Molanus assesses the usefulness to Christians of images and statues of pagan gods and ancient philosophers and concludes that only in a few cases they are of value.
“Images of false gods, worldly philosophers, or other entities having their statues among the pagans can hardly be of use to Christians, and to discuss them in detail only satisfies curiosity, or serves to lengthen the discourse (for we read that in Rome there we so many statues that one could say that a people of stone kept company with the people of flesh). So I shall not devote any effort to describing them, for as its title indicates, my book is about sacred painting and not about painting in general. However, let us say that they can be for some the object of useful observations and discoveries; that is why I will indicate briefly some references where this subject is developed, and which I have come across at random.”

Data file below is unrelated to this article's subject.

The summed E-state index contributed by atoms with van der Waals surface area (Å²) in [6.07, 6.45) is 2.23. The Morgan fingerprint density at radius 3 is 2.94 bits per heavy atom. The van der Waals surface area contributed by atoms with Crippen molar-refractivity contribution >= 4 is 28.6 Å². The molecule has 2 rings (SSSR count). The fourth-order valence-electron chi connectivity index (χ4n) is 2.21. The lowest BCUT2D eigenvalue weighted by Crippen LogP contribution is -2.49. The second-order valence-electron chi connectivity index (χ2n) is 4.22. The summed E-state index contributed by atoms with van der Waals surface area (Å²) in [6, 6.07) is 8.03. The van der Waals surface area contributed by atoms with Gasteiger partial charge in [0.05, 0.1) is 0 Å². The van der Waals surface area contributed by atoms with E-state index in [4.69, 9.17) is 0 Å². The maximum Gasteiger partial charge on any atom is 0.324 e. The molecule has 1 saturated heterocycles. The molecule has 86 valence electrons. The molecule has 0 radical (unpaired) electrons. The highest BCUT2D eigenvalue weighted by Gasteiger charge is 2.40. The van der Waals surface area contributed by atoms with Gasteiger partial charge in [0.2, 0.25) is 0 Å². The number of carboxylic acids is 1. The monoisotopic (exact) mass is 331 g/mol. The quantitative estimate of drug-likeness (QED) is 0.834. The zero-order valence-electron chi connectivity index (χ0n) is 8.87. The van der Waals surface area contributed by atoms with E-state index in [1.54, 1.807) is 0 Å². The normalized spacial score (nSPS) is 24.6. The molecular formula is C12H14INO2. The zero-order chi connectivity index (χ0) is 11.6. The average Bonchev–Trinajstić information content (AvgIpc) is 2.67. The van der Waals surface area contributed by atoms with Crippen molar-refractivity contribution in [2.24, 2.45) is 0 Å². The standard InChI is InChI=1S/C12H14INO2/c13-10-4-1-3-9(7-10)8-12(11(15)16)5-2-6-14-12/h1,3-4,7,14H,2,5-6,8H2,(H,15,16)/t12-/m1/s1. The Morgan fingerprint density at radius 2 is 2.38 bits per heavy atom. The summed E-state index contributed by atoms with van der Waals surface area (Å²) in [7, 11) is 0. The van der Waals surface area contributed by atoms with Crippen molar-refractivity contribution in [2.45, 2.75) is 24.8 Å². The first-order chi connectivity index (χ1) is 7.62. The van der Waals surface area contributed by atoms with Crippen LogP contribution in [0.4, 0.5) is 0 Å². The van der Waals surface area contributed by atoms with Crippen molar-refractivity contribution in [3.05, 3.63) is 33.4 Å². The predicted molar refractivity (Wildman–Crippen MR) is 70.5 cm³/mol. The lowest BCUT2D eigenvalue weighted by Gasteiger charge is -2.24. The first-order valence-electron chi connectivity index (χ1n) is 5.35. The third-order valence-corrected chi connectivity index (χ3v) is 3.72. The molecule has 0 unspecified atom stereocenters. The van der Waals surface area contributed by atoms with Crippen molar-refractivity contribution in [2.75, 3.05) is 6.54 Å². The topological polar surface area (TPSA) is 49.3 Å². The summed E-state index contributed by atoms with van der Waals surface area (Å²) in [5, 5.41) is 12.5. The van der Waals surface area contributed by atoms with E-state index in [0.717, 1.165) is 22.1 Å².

“Quia vero Imagines, tam falsorum deorum, quam mundi istius philosophorum, ac similium qui apud Ethnicos statuas habuerunt, parum aut, nihil utilitatis adferre possunt Christianis hominibus, sed plus satis curiositatis et simul prolixitatis, si per singula discuntiantur (Romae enim tantam legimus fuisse copiam statuarum, ut alter adesse populus lapideus diceretur) ideo in eis describendis nullam operam dabo. Inscribitur enim hic liber non de picturis, sed de sacris picturis. Possent tamen fateor ex eis nonnulla utiliter observari et erui à quibusdam. Quare loca aliquot quae modo occurrunt, ubi eiuscemodi tractantur paucis indicabo.”
Molanus 1996, 296.